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Midwest mayors say more funds are needed to replace lead water lines, and work must be done equitably

Midwest mayors say more funds are needed to replace lead water lines
Midwest mayors say more funds are needed to replace lead water lines 02:36

MILWAUKEE (CBS) -- A staggering number of people in Illinois are drinking dangerous, lead-laced water.

In fact, our lead pipe situation is the worst in the country.

The CBS 2 Investigators have been uncovering the problem for years as part of our "Getting Hosed" series on bad water bills. As CBS 2 Investigator Megan Hickey reported, another push has been launched by elected officials to get the money needed to fix the issue.

Mayors from around the Midwest came together Thursday for a summit in Milwaukee. The reason was to plead their cases to federal and state officials with decision-making power over how federal money will be spent to replace dangerous lead pipes.

You don't have to look far to see the result of under investment in water infrastructure. The chronic water main woes in south suburban Dixmoor are just the tip of the iceberg.

The more dangerous problem is one you can't see - lead contamination from decades-old lead service lines.

At the "One Water Summit" Thursday, we learned there are more than 3.1 million lead service lines in the Great Lakes states. An estimated 730,000 are in Illinois - the highest concentration in the country.

Runners up are Ohio with 650,000, Michigan with 460,000, and Indiana with 290,000.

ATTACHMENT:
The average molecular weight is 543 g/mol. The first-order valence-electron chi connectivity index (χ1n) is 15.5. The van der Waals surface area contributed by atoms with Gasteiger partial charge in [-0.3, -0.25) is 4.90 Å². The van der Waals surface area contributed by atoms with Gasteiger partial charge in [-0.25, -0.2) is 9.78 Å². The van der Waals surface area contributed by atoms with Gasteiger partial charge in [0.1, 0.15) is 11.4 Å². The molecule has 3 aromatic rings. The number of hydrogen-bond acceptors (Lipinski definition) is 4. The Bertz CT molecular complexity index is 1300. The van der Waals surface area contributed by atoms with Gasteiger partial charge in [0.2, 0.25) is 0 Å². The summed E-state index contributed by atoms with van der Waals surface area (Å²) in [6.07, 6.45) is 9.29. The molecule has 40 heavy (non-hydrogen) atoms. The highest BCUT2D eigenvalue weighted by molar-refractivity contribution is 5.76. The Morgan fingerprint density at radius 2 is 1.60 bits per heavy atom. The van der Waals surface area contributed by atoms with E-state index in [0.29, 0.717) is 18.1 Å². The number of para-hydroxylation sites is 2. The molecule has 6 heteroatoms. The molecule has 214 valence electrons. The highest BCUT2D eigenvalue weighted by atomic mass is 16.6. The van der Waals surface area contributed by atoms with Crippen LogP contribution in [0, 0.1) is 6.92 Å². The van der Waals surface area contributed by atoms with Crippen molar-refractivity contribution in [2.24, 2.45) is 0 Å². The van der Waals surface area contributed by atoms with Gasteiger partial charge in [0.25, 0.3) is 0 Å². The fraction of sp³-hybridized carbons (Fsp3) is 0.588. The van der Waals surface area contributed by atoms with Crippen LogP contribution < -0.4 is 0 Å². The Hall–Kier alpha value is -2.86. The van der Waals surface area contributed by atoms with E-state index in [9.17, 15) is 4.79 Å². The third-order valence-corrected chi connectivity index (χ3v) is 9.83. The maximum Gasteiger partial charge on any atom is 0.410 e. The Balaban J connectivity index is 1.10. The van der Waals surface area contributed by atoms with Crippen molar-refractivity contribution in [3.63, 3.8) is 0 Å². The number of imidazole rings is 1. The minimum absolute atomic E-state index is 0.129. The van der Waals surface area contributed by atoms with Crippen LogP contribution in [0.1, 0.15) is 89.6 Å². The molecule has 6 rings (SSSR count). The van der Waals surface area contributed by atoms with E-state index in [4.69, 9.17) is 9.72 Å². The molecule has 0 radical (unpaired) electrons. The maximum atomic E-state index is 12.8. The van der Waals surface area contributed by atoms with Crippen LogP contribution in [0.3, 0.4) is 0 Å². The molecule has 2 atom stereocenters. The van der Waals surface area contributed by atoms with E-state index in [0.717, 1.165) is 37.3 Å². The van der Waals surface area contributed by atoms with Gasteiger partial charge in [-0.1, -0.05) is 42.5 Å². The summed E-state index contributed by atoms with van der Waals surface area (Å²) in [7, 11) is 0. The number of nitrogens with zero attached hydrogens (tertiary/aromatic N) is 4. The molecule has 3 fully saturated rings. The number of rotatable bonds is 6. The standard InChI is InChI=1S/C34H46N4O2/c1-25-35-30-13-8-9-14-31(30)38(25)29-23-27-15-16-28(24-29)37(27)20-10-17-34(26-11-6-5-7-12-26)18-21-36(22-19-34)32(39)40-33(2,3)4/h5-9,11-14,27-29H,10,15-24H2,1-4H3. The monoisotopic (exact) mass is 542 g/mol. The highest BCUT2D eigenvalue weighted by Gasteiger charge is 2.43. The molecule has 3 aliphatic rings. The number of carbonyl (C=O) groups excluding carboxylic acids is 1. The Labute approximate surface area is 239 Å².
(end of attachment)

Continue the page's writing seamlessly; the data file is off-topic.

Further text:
"This year's work alone will cost around $1.5 million," Evanston Mayor Daniel Biss said at the summit.

Biss said they must replace more than 11,000 lead service lines — at a cost of over $168 million.

"Without additional outside funding, this would result in an increase of more than 70 percent to our retail customers," Biss said.

That figure is nothing compared to the issue in Chicago. Mayor Lori Lightfoot said Thursday that there are at least 380,000 lead service lines in the city.

Lightfoot estimates it would take $8 billion to $10 billion to replace them all.

"Our city's urban density makes underground infrastructure replacement particularly challenging, and site restoration even more complex," Lightfoot said on a video clip shown at the summit.

The Bipartisan Infrastructure Law set aside $15 billion for lead service line replacements.

Great Lakes mayors identified three important factors they think should be taken into consideration:

  • A city's density of lead service lines;
  • Elevated blood lead levels among kids;
  • An emphasis on disadvantaged communities — where many of these lead service lines still need to be replaced.

"It's our responsibility as leaders of city, state, and federal agencies to ensure that these historic investments are distributed equitably," said Zion Mayor Bill McKinney said at the summit.

Local and national Environmental Protection Agency officials attended the summit. They said they would be taking all of the testimony into account as they move forward with the distribution of water-infrastructure dollars. 

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